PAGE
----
“Researchers in England and Scotland are doing the modeling of the skies to assess where is the best place to put a ground station. As a consortium, it made sense to build something fully mobile. The current ground station developed by the University of Bristol can be loaded up in a van and driven to our location of choice. In the future, the ground station can be further miniaturized to improve portability. Maybe next time, we’ll need a passenger car where you can load the receiver and mobilize it as needed right on the spot.”
Craft Prospect collaborates with numerous CubeSat missions around the world. It supports them with a WCP quantum source and quantum expertise. Mapping out the trajectory of ROKS on its way to space, Sonali described some of the nuances and the work behind the scenes.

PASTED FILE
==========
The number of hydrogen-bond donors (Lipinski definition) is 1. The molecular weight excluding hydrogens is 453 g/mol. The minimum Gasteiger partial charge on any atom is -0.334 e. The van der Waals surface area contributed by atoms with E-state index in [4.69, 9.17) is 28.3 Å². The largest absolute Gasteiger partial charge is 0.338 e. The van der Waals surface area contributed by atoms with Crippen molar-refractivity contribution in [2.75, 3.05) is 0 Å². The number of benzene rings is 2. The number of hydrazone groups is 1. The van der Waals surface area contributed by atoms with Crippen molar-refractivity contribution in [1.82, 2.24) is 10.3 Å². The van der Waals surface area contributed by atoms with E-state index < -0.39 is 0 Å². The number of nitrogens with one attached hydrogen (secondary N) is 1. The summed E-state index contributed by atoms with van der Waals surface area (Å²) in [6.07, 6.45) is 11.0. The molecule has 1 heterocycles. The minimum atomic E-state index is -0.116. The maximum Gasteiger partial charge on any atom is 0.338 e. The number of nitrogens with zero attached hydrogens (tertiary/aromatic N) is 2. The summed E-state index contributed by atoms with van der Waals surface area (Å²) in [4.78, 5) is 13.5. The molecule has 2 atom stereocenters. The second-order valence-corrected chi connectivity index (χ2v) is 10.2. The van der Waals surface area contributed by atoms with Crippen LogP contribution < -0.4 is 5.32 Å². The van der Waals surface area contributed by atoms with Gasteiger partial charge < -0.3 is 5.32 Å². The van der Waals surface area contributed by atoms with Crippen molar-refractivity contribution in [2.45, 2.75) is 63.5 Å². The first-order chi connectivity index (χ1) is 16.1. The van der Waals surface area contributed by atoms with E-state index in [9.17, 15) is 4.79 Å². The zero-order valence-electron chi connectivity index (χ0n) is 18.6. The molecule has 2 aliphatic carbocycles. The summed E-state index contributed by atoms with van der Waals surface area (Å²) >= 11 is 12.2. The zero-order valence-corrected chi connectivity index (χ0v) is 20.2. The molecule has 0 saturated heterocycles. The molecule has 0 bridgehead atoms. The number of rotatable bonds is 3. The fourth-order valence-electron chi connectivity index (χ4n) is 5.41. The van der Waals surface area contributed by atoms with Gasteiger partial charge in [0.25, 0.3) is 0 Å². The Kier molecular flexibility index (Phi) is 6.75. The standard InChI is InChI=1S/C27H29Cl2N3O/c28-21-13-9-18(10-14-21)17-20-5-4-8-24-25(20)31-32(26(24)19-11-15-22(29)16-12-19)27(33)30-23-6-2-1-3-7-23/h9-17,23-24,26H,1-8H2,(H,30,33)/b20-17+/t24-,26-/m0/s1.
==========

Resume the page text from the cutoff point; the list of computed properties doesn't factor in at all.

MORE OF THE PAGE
“The vision at the quantum vertical at Craft Prospect is to develop and support future quantum communications infrastructure. We have a very experienced team and set of partners who have allowed us to showcase that we could put our work where our mouth is by building trust and delivering consistently. We have progressed in certain key company milestones, such as proving successful tabletop QKD and modeling. As another example, all of our hardware, commercially sourced or developed in-house, can also be used for non-quantum communication and be interoperable. This tactical advantage helps us get easy buy-in as we pitch partners and stakeholders. There’s also a maturity in the modeling of technologies and public opinion as more CubeSat missions are being launched.